Graduation Semester and Year

2021

Language

English

Document Type

Dissertation

Degree Name

Doctor of Philosophy in Chemistry

Department

Chemistry and Biochemistry

First Advisor

Kevin A Schug

Abstract

In analytical chemistry the term “headspace” refers to the vapor that forms above a sample (liquid or solid) in a closed container. Headspace (HS) sampling is the method to promote partition between volatile components from the sample matrix and then analyzed by gas chromatography (GC). HS is an excellent technique to introduce a “clean” vapor sample into the GC and avoids introduction of non-volatile components from the sample matrix and often used for determination of volatile organic compounds (VOCs) with minimal or no additional sample preparation. Concerns about the environmental impact of fossil fuel extraction techniques (i.e., hydraulic fracturing and other well stimulation techniques) have risen due to its expansion in the United States and other countries. Robust atmospheric studies have attributed to the emissions of rogue greenhouse gases and VOCs to mechanical inefficiencies commonly found in the midstream production process, such as gas flaring stations, condensate tanks, and pipelines. However, the interplay between fossil fuel extraction activities and soil quality has not received much attention. Utilizing headspace gas chromatography mass spectrometry (HS-GC-MS) and an establish standard method by the Environmental Protection Agency (EPA), we present a study of soil near oil and gas production in verified emissions of volatile contaminants. The findings provide an initial indication of the interactions between atmospheric VOCs contamination events and the accumulation of those contaminants in soil where, varying soil texture was found to contribute to total amount detected. Room temperature ionic liquids (RTILs) have received significant attention in HS analysis due to their unique physiochemical properties (i.e., negligible vapor pressures, tunable thermal stabilities, tunable viscosities and wide liquid range). RTILs are salts in which ions are poorly coordinated, resulting in a liquid state at room temperature. The evaluation of RTILs as co-solvent in soil analysis, in an effort to increase sensitivity, reduce and normalized the matrix-effects associated with varying soil compositions. It was found that hydrophilic RTILs investigated, 1-ethyl-3-methylimidazolium ethylsulfate ([EMIM][ESO4]), 1-ethyl-3-methylimidazolium diethyl phosphate ([EMIM][DEP]), tris(2-hydroxyethyl)methylammonium methylsulfate ([MTEOA][MeOSO3]), reduced matrix-effect from varying soil composition thus, reducing the need to characterized and matrix-match soil textures for calibration purposes. It also reduced the analysis time and increased precision and accuracy for the quantification of VOCs in variable soil matrices relative to standard methods. Understanding the thermodynamic interactions between an analyte and the sample phase is of paramount importance when eliciting a co-solvent in HS analysis. The partition coefficient (KP) is an equilibrium constant that describes the distribution of the analyte between two phases (i.e., sample phase/ gas phase). Kp determinations by HS-GC is acquired by two methods: vapor phase calibration (VPC) and phase ratio variation (PRV). Kp determinations of analytes in HS co-solvents can help guide the analyst in which to use for the analysis at hand. Here we demonstrate the ability of using a pressurized – loop HS system in conjunction with gas chromatography vacuum ultraviolet detection (HS-GC-VUV) to directly calculate the concentration of the analyte in the gas phase, by pseudo-absolute quantification (PAQ), thus allowing for quick determination of Kp and other thermodynamic properties such as enthalpy ( ∆H )and entropy (∆S ) of the system. The Kp determinations by PAQ were comparable to those obtained using the VPC method, with differences in the average values ranging <1 to 30%.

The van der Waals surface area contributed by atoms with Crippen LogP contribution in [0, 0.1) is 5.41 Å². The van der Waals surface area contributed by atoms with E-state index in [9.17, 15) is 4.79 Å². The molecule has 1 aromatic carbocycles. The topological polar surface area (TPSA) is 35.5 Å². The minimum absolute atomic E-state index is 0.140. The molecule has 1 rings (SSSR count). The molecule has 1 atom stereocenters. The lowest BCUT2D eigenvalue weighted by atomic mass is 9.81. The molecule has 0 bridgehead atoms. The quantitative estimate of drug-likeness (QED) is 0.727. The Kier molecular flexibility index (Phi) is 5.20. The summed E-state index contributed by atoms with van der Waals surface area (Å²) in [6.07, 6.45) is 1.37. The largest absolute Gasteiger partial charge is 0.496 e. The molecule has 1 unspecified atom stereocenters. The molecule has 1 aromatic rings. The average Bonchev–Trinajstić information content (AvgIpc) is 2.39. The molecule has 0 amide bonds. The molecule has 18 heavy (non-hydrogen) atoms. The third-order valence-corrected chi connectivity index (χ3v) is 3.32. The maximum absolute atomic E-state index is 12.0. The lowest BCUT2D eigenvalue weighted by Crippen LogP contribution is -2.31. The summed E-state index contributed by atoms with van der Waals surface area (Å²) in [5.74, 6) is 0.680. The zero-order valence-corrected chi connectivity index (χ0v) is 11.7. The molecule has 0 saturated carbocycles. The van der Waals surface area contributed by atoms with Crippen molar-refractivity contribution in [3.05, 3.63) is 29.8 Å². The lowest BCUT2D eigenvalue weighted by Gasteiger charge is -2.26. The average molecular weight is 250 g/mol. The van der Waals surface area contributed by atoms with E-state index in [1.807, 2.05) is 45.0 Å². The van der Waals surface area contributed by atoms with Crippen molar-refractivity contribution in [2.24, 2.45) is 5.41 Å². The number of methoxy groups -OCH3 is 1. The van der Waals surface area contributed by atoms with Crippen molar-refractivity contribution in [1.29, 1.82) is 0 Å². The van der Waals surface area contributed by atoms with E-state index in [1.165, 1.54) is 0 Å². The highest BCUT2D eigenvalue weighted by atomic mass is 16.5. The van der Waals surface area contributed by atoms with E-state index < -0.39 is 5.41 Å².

Keywords

Headspace analysis, Soil analysis, Gas chromatography, Mass spectrometry, Vacuum ultraviolet detection, Pseudo absolute quantification, Environmental contaminants, Partition coefficient, Enthalpy, Entropy, Thermodynamics, Van't Hoff plots

Disciplines

Chemistry | Physical Sciences and Mathematics

Comments

Degree granted by The University of Texas at Arlington

Included in

Chemistry Commons

Share

COinS